Lifting a Gym
TF Fitness co-owner Holly Mannes Lennon on running the local gym
It is no surprise that HOLLY MANESS LENNON has put down both business and family roots in Wilmington.
The co-owner of TF Fitness clubs, and mother of five, spent many summers on Wrightsville Beach. She grew up with a house at the beach and attended the University of North Carolina Wilmington. She was drawn to the fitness world early on.
“I was a dancer and soccer player in high school,” she says. “Fitness, physical activity, and nutrition have always been a passion for me. I was lucky to learn at a very early age the importance of taking care of your body.”
That passion led her to start her career working for a Gold’s Gym in Durham in high school.
She went on to earn a degree in exercise science at UNCW and a minor in nutrition from ECU, while at the same time working at a Gold’s Gym in Wilmington.
“I had my manager at the time contact the owner of a Gold’s Gym here,” she says. “I started working in 1995 and obtained certifications in personal training and aerobics instruction.”
While working at the Gold’s in Wilmington during college she met Skip Lennon, who would later become her husband. But that would not be for a while.
“Skip and I met and dated in college while both at UNCW and both working at Gold’s,” she says. “Our worlds took different paths after college and we lost contact for many years.”
Their paths crossed again in 2014. Marriage soon followed and they became a blended family of seven. With their mutual interests in exercise, it was only a matter of time before a fitness business would be born.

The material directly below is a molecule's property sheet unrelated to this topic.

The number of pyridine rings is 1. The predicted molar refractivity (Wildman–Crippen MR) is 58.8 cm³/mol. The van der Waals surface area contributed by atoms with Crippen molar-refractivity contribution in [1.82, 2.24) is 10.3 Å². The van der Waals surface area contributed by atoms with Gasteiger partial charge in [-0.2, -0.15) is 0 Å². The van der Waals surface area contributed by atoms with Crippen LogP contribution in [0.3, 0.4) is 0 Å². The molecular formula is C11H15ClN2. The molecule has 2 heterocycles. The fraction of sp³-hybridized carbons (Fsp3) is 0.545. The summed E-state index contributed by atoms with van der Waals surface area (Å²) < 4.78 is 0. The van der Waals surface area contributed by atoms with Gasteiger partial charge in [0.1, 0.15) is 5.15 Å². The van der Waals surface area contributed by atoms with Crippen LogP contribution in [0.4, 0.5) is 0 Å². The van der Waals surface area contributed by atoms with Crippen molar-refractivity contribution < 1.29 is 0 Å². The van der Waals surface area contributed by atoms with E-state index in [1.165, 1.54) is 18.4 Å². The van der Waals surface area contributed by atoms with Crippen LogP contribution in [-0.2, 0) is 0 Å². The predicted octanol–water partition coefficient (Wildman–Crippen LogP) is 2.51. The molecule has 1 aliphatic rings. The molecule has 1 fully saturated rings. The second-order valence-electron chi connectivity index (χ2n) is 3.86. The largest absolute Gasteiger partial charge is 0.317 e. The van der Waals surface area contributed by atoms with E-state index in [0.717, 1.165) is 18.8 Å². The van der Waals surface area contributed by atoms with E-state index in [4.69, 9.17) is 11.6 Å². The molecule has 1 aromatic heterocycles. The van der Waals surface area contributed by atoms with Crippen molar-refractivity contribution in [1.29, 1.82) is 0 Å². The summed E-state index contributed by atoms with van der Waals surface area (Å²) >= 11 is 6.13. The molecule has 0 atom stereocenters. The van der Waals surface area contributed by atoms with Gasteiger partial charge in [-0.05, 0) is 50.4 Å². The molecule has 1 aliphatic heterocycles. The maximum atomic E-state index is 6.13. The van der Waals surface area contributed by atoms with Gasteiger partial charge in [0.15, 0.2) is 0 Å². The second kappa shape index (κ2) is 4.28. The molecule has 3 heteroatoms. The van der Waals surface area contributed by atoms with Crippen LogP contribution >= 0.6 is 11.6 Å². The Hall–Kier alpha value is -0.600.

“Skip wanted to bring a local club feel back to Wilmington, so in 2019, we opened our first (TF Fitness) location and then later that year, we went back to where we originally met and opened another one,” says Lennon.
With five kids and two fitness clubs, how does Lennon handle it all?
“Skip handles the daily operations while I still manage my other career and gym ownership,” Lennon says.
“Unless someone is complaining and then I say I’m just here to make smoothies,” she jokes.
Balance seems like an ongoing theme in the Lennon household.
“The gyms are open 364 days out of the year as we are only closed on Christmas Day,” says Lennon. “One of them is open 24/7.”
When the coronavirus pandemic hit, TF Fitness, like other gyms in the state, had to permanently close.
“We were shut done on March 25 and were closed for almost 90 days,” says Lennon. Like with any business, it had a huge financial impact, but most importantly, Lennon was concerned for the health of her clients.
“Many of our members are military and first responders that utilize the benefits of physical activity to decompress from on-the-job stress and pressures and PTSD,” she says.
The gym opened back up with limited capacity on June 8 with the help of the Americans with Disabilities Act, Lennon says.
While many gyms in the region and state are still closed, some gyms, like TF Fitness, reopened in June using a letter from the state attorney general’s office that says they’re allowed to be used “when that use is prescribed by or directed by a medical professional” combined with privacy rights that do not require medical documentation to be produced for individuals using the reopened gyms.
“We have a large percentage of members that are here because exercise is their prescription of choice,” Lennon says. Currently, the gyms are operating at around 20% capacity.
TF Fitness has installed medical-grade sanitation systems and air purification systems, Lennon says. In fact, she says they have installed the same system used by the Mayo Clinic in their hospitals to be extra cautious.
Lennon admits being owner-operated is a challenge in itself. “There is always an emergency or sense of urgency,” she says. “Roof leaks, staff call-outs, fire alarms, it never stops.”
Her husband has been in the industry for 30 years she notes, so not much surprises him or rattles him.
She credits her staff with helping ease the burden. “We truly love this industry as well as our staff and our members,” she says. “They are our extended family.”
To view more of photographer Terah Wilson’s work, go to terahwilson.com.
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